During the redevelopment of Worton Court, we decided to replace the standard surface-mounted Kadee magnets with something more subtle. The design process started with an investigation into rare-earth magnets (Neodymium) mounted underneath the track. Geoff bought some on eBay, for a few pounds, but the magnetic fields just didn't work like standard magnets, and a suitable arrangement of fixed magnets could not be worked out. We flirted with movable magnets, but realised this meant a lot of extra electromechanical bits to make and operate. The trials became frustrating and we abandoned the idea.
Inspired by the Kadee unit, we investigated electro magnets, but with a view to making our own. We even bought and fitted one as a trial (it's still in place in a spot that needs one). However, even during these experiments, Geoff continued to play with the RE magnets, and finally came up with a superb design, which was quickly developed into a working unit. So good and simple was the design, we replaced all of the surface magnets.
The unit was described in the weekly posts, but below is a description of their construction and fitting.
The units below are of the bottom option i.e. thin ply packers between base and keep plate.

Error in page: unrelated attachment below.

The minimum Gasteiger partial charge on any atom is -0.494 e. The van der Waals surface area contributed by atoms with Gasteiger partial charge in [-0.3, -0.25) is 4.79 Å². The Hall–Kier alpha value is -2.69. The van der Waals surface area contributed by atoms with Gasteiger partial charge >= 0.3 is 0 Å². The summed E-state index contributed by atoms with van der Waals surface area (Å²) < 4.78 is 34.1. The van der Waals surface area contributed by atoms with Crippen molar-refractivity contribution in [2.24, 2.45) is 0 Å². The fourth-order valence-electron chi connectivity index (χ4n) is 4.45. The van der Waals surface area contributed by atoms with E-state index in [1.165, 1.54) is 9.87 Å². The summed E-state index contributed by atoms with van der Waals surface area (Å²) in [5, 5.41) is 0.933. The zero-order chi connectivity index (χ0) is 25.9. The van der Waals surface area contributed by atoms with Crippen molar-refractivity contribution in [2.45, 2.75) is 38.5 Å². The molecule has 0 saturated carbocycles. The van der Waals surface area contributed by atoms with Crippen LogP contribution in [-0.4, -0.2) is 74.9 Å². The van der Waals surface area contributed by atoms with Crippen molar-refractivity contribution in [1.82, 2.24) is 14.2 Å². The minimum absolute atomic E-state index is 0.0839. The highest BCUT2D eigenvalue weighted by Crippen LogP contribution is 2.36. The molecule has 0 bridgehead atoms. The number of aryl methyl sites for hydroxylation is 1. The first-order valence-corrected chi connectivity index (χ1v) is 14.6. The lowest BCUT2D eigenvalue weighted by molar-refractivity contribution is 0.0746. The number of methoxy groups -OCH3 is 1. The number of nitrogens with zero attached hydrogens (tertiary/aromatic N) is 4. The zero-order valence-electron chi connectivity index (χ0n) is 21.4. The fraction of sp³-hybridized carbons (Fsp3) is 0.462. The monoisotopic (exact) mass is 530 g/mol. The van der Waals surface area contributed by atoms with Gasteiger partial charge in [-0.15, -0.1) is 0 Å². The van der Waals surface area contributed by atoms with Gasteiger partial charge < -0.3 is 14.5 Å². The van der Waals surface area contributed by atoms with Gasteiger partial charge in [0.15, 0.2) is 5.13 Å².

Keep plates and packers glued to plywood, awaiting the magnets to be snapped into place.
An assembled unit with magnets attached on top of the keeper plate.
(The keep plate lengths suited a scrap piece of steel.)
A roughly routed hole ready to receive a unit. The magnet position was transferred to the bottom by drilling small holes between the sleepers. The alignment line allows initial positioning of the unit, with final adjustment made after testing with rolling stock.
A fitted magnet. The slots for final adjustment are very useful.
We are really pleased with the new magnets, as they work just as well as the Kadee units,
but are completely invisible.
As noted at the beginning of the article, the fields around these magnets appear to be different from normal bar magnets. 10mm wide magnets were purchased as it was intended that just one magnet was placed between the rails. It was pure chance that after several failures, Geoff tried two side-by-side and ended up with a working arrangement. Wider or narrower magnets could well work, but we simply haven't tried any others!
PDF version of the diagram - http://www.belfieldhall.co.uk/belfield/ngr/Worton_magnets.pdf
Rare earth magnets at Wikipedia - http://en.wikipedia.org/wiki/Rare-earth_magnet